On the cost side, there is one very important opportunity that most, if not all, non-industry folks fail to factor in. Historically, franchise agreements between the telco and municipality have been inflexible and forced migration (from copper to fiber) initiatives have been nonstarters. Since 2015, many of the legacy telcos have made inroads with negotiating improved service for the right to transition subscribers off of legacy copper to fiber, and if the ROI doesn’t make sense, outright refuse service once the legacy contract expires (Termed as fire the customer).

While this process will extend another 5 years, once the copper network losses are eliminated, FCF will increase dramatically as legacy network maintenance and capex cost decline significantly. While there is no way to quantify what these savings may be, it’s fair to assume that at least 50% of capex is tied to the legacy copper network. While that figure may never be zero, it’s easy to see a few hundred million coming out of that in the CTF markets alone. This is referred to as a network transformation plan.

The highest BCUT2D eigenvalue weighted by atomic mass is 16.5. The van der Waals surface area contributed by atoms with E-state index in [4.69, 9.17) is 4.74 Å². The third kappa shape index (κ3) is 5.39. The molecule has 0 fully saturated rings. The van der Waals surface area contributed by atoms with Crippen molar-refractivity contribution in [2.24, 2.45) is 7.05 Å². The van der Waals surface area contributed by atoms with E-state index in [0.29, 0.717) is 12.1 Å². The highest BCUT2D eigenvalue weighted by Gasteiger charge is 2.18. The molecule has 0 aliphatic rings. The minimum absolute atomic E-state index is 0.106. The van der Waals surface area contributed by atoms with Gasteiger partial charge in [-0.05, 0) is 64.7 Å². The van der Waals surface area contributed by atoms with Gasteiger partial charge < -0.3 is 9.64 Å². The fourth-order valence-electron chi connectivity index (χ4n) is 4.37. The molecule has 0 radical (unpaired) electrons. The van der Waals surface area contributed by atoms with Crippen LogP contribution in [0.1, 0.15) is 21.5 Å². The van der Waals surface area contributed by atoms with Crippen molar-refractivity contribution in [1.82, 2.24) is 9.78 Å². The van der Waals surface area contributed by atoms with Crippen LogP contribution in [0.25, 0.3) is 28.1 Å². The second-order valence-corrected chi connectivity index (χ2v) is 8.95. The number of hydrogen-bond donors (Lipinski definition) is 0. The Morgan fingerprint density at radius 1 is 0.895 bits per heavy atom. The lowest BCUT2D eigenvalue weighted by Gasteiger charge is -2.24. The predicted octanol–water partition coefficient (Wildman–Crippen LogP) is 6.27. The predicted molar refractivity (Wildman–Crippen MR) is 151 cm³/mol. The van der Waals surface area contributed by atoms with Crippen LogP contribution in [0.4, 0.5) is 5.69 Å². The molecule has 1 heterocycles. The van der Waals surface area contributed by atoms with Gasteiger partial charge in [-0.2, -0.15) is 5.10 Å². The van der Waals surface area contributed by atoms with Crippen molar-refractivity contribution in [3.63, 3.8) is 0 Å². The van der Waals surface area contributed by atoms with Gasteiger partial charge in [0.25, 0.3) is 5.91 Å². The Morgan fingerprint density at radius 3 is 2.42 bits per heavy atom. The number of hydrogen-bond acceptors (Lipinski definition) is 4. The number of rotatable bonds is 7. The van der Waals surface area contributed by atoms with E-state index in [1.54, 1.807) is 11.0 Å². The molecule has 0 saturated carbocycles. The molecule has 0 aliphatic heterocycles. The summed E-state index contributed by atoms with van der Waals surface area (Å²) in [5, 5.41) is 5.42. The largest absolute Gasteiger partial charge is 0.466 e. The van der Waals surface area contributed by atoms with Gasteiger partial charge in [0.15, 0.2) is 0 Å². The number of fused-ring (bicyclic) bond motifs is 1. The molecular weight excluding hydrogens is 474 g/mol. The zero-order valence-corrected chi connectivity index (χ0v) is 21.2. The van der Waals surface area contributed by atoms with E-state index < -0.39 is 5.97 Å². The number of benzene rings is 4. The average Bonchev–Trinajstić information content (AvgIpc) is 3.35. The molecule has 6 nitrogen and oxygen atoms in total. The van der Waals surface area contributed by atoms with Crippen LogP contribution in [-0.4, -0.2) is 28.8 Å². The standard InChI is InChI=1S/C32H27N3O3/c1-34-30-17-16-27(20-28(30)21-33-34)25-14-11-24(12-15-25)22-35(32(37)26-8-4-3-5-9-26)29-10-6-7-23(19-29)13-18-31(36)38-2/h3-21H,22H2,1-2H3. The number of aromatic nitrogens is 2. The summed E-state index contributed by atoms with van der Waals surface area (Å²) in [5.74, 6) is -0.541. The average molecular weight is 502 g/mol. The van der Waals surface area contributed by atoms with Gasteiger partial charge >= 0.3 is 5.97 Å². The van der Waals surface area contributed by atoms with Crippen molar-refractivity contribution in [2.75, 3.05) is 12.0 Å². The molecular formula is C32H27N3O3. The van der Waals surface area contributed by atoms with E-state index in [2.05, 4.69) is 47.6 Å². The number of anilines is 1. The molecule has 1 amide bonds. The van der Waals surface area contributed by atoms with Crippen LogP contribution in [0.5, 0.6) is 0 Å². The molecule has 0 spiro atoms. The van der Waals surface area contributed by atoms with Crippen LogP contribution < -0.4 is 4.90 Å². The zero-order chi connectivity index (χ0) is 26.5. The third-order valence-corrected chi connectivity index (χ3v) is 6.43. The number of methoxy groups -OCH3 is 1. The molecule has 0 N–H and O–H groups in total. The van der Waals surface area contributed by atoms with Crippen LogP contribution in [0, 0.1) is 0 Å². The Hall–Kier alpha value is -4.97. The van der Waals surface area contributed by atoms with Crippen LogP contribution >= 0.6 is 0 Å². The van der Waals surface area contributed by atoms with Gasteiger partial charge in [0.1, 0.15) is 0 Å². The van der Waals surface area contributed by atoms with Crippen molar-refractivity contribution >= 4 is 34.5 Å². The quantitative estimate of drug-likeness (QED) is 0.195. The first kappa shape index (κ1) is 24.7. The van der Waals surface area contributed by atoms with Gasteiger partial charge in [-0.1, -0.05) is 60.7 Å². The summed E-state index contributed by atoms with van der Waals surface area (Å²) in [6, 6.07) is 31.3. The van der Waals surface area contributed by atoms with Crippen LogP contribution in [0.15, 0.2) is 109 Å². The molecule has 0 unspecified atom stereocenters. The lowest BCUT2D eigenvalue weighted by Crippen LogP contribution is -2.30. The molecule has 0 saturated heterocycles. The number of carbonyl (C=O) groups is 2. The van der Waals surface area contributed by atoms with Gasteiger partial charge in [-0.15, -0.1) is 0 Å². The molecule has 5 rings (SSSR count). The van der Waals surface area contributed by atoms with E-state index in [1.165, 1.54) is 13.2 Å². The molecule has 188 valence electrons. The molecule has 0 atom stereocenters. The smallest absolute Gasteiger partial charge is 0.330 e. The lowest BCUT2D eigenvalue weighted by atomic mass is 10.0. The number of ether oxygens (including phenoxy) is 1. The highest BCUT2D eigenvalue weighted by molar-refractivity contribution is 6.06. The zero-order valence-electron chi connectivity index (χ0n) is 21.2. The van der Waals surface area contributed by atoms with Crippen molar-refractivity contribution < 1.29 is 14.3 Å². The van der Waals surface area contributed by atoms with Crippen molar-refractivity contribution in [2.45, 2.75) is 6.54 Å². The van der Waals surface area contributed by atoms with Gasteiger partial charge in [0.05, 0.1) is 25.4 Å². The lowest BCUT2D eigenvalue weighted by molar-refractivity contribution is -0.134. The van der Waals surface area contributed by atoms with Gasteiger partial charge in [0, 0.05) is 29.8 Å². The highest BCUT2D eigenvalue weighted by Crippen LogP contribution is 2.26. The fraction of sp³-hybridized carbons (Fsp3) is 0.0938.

Yet another tailwind is the merger of Charter with Time Warner’s (NYSE:TWX) cable assets and Brighthouse Networks. While this seems counterintuitive, this is a massive integration, and all three companies are trying to understand what the future go-to-market looks like. They have also reduced marketing expense until they figure things out. This should provide at least another 6 months of benefit to FTR provided they are offering a comparable product speed.